Using telepresence, Florida International University's proposed PatrolBot will let disabled police officers and military veterans serve as distance patrol officers, filling a gap in both the lack of patrol staff, and the lack of available jobs for disabled vets and officers. At a distance, the humans can perform many of a normal patrol officer's functions, including patrolling, issuing citations, and responding to 911 calls. The Institute for Human and Machine Cognition has loaned two robots built for its defense-funded Urban Warrior Robot program to the university's researchers who will adapt the robots to the PatrolBot platform. The prototype will include video, audio, and sensory abilities. (Source: Florida International University)
One interesting chalenge for all of the powder feeding 3D printing systems in outer space will be the lack of gravity to feed the powder. And just imagine the mess if some of that metal powder gets loose in a zero-gravity room. The only worse thing I can imagine is a laser printer cartridge in a zero gravity location having a spill failure. What a mess that would be.
BUT possibly a metal printing system could use a wire feed, like the welders. What an interesting possibility.
William, this collaboration between 3D Systems and Intel, aimed at lower-cost scanning tools, may help with the software issue: http://www.3dsystems.com/press-releases/3d-systems-further-democratize-physical-photography-intel-corporation
Robots that do repair of various kinds have been around for some time, but to date, none of them do 3D printing. One that might do so in the future in space is being designed in collaboration with NASA, which we reported here:
Ann, I did investigate some of the better, I think, 3D scanners about 8 years ago. At that time they cost more than quite a few of the 3D printers that I have seen prices for. Not as much as the good ones that print metal, but still quite expensive. And one would still need to add all of the internal details and features.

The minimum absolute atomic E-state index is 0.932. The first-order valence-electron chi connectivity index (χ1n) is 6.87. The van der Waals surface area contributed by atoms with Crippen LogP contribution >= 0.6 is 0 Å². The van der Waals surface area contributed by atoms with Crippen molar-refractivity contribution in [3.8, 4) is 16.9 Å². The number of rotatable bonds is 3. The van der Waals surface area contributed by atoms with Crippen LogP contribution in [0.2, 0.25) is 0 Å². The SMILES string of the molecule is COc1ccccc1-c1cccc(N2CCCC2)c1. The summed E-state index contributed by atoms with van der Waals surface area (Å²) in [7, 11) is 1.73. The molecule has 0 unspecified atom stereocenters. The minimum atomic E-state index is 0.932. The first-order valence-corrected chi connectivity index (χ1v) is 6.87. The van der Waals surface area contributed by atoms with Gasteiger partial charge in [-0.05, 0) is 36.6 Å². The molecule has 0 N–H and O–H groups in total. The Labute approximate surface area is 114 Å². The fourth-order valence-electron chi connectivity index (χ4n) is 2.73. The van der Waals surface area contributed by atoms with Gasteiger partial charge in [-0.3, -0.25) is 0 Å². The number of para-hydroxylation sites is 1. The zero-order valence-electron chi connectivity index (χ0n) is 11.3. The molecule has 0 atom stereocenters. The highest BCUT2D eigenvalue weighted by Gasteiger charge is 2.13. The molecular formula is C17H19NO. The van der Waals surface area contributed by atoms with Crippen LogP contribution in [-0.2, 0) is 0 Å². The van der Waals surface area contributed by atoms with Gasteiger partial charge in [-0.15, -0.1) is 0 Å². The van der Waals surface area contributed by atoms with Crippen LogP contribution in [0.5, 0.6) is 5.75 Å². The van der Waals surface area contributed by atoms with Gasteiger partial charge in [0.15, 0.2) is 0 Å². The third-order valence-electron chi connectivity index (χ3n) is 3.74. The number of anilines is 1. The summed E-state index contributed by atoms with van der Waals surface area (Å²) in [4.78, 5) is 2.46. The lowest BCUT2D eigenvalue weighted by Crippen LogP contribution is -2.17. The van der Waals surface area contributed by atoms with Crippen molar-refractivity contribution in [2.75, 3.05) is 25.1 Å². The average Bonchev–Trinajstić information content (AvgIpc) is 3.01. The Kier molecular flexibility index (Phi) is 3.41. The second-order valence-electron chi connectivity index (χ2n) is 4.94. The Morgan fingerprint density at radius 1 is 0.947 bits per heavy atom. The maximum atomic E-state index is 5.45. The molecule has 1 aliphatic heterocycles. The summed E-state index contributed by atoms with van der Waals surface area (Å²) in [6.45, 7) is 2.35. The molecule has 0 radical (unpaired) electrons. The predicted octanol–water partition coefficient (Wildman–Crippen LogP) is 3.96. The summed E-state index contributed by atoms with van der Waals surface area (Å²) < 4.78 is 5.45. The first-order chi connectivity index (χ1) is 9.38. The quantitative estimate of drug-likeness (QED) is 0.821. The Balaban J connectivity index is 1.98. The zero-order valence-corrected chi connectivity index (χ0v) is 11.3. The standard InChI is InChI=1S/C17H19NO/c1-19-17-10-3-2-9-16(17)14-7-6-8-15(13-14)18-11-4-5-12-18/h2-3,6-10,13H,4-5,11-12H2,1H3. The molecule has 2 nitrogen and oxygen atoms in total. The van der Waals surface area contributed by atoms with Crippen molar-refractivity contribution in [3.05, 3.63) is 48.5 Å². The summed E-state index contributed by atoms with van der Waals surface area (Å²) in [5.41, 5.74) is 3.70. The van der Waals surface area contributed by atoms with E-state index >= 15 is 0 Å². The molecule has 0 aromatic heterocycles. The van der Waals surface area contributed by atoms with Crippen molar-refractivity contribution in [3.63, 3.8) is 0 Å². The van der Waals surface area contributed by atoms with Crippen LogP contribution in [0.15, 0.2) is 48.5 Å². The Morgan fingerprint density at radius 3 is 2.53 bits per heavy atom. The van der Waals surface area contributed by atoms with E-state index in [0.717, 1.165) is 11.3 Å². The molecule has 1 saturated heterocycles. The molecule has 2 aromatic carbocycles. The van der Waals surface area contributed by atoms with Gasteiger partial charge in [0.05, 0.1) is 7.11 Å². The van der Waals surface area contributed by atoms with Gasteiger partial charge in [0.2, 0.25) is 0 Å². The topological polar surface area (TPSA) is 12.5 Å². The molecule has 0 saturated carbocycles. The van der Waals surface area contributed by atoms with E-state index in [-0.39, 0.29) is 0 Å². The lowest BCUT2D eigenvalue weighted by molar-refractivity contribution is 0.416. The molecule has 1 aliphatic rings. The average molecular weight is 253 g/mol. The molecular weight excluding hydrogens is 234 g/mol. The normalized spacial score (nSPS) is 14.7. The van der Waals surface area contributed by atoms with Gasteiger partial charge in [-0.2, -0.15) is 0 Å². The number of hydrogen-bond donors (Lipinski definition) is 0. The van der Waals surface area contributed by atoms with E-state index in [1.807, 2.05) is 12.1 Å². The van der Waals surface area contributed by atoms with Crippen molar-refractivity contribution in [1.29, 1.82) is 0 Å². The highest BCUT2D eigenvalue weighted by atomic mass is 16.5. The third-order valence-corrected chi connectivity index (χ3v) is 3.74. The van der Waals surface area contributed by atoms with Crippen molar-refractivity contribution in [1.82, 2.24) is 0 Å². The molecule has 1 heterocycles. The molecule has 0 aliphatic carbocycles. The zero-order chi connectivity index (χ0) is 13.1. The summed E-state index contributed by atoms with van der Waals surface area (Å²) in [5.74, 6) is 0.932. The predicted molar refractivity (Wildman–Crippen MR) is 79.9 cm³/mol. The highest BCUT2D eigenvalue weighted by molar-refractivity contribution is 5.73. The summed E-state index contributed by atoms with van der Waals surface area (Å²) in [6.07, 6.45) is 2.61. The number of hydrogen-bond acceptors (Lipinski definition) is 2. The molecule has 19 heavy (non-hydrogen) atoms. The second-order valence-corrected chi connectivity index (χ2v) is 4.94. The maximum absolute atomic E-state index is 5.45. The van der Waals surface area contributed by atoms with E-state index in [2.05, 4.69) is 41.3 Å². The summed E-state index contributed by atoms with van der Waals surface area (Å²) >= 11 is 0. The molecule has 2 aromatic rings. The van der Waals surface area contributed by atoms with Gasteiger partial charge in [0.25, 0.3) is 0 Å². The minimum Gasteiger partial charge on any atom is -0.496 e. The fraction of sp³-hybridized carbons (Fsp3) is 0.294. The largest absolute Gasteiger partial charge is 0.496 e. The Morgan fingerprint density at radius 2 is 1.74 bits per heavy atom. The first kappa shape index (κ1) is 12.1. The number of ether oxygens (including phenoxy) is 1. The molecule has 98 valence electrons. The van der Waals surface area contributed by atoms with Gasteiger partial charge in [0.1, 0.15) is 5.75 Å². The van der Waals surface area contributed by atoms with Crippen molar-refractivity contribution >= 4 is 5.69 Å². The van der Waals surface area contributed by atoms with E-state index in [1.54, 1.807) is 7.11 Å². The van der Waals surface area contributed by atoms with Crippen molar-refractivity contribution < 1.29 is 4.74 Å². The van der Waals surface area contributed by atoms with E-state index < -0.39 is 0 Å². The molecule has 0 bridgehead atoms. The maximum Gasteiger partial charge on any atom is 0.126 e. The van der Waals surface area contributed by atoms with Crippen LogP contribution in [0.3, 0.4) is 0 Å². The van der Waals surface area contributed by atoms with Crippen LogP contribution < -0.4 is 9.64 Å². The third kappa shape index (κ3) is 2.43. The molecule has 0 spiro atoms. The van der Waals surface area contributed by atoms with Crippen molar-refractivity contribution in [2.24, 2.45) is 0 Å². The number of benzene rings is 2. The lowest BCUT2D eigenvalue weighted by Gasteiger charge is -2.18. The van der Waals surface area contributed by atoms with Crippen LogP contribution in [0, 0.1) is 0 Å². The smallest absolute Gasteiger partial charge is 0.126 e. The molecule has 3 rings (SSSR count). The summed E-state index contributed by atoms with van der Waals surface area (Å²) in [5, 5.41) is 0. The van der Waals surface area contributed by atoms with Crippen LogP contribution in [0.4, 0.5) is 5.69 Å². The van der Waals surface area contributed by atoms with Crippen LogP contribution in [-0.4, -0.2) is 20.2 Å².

Now I am thinking and visualizing a robot that has a tool hand for 3D printing so that it can do repairs. Robotic production welders have been around a long time, that was an early robot task. But a more mobile service robot that could provide a 3D printing function could be quite the service tool.
William, interesting point. I think a related issue may be 3D scanning software, correct? In any case, perhaps you should talk to Cabe--he's our design software guy, and has written quite a bit about 3D design and scanning software. Check it out.
Ann, the one very big limitation of 3D printing is that it takes a 3D design drawing of some kind. The classic and more common 3-views are no longer enough, at least I am not aware of any 3D printer that can work from a multiple view drawing. That puts folks like me in a real bind. I simply have not had the time available to become proficient at 3D design drawing and design ing. I can certainly visualize a three dimensional design in my head, and usually see it very well in my mind. But producing that object in a single 3D drawing suitable for the printer is a different task completely. It is even worse for those with Autocad experience.
How abouta robot that can convert 3 views to a 3D drawing suitable for printing?
You're welcome, William. I was surprised, myself, at the diversity of what service robots can do and what they're being used for. And that's a good point about the effects of 3D printing on component costs, especially in the professional service sector where volumes are lower than the personal and domestic sector. We discussed those differences here http://www.designnews.com/author.asp?section_id=1386&doc_id=258622
Ann, thanks indeed for the interesting post. It certainly is true that the potential realm of robotic service applications is primarily limited by imagination, although some applications may never be practical, even if they are possible. That will be the challenge for quite a while, since the advances in 3D printing keep lowering the costs of making complex parts. The new developments will provide a source ofr future articles for quite a long time, it appears.
Fifty-six-year-old Pasquale Russo has been doing metalwork for more than 30 years in a tiny southern Italy village. Many craftsmen like him brought with them fabrication skills when they came from the Old World to America.
Linear guides are one of the most important components required for the design of automated or computer-controlled equipment. Aluminum profile extrusions, used for these guides, can enable designed-in functional features.
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